[Note: revised by the author and replaced text Oct. 17, 2011]
Image by waywuwei via Flickr
The Occupy Wall Street movement sweeping across the US faces a tricky dilemma, the outcome of which will determine its historic impact. Up to now, part of the movement’s strength derives from its diffuse, eclectic spread of voices. That enigma makes it hard to define and confront from the authorities’ point of view. However, sooner or later the campaign will have to set out its own agenda by defining demands and aims. Otherwise, it runs the risk of running out of the admirable popular momentum that it has thus far generated; also, such a vacuum allows others who do not share the ultimate concerns of the grassroots to define the direction of the movement – a direction that most likely will lead to a safe, blind alley – again from the authorities’ point of view. Continue reading →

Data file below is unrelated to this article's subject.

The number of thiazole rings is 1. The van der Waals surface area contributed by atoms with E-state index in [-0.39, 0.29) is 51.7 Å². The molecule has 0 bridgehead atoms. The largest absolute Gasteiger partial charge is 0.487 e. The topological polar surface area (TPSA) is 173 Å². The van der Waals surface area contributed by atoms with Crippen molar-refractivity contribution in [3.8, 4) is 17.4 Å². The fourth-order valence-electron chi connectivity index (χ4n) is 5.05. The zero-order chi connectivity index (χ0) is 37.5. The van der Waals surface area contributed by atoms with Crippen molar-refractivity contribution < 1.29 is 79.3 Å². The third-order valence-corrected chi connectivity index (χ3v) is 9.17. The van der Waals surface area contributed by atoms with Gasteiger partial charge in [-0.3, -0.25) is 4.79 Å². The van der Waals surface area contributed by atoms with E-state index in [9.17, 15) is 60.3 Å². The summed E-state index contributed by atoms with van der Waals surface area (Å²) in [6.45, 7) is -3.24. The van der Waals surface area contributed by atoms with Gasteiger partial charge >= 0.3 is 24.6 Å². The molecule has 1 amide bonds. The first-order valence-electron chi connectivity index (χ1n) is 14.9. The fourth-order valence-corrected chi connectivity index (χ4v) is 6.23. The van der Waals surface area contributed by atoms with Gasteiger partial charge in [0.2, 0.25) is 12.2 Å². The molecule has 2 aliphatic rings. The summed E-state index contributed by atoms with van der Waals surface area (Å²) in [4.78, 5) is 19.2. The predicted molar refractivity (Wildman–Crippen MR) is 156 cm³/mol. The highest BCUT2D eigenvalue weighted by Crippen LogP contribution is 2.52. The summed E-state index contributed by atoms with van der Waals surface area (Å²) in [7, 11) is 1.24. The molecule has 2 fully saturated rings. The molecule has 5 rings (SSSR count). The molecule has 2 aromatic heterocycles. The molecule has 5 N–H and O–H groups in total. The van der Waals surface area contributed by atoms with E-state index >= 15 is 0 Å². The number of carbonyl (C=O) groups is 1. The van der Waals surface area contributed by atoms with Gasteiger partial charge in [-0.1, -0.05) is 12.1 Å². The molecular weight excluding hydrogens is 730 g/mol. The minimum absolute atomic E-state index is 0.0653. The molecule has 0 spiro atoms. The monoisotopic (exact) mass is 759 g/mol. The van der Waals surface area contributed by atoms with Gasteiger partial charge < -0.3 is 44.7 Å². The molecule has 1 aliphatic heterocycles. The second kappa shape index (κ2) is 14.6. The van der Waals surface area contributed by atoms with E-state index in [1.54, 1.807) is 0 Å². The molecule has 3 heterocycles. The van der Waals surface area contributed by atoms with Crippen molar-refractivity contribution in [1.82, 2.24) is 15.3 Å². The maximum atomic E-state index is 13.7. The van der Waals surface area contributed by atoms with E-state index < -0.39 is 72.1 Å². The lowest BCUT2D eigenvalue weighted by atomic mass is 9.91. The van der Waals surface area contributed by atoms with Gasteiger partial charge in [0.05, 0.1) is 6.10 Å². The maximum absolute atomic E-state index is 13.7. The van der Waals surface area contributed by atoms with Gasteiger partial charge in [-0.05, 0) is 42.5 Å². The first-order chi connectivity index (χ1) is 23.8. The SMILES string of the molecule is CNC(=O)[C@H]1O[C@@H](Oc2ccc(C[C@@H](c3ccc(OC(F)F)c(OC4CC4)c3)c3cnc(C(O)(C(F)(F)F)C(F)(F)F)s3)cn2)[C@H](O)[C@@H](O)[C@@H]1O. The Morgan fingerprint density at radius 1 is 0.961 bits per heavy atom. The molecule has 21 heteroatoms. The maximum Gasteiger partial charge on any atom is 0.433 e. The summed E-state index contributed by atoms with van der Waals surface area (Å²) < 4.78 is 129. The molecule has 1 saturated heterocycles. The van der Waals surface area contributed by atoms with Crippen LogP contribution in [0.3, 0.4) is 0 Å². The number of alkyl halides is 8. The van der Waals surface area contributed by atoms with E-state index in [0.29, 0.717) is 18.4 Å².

I’m writing in response to the George Soros lectures recently given at the CEU and made available at the Financial Times web site.
I have a degree in economics and an MBA in Finance, both from highly regarded schools. It’s been 40 years since I got my Wharton MBA and it’s taken me almost that long to figure out that my degree was designed more to help me make money for people, (many of whom extract more from society than they contribute to it), than it was to help me understand the dysfunctional institutions they own or manage.
I think Soros made some excellent observations during his lectures and his ambitious attempt to formulate a new economic theory is noteworthy. My view is that his observations are not only insightful, as they obviously contributed to his success in business, but I think his theory, once expanded, will be helpful in preventing another debacle like the one we’re going through now. In any event, he’s right that something needs to change, as most of the economists we hear from in the main stream media operate inside a box that would best be dismantled. I think he made that point as well.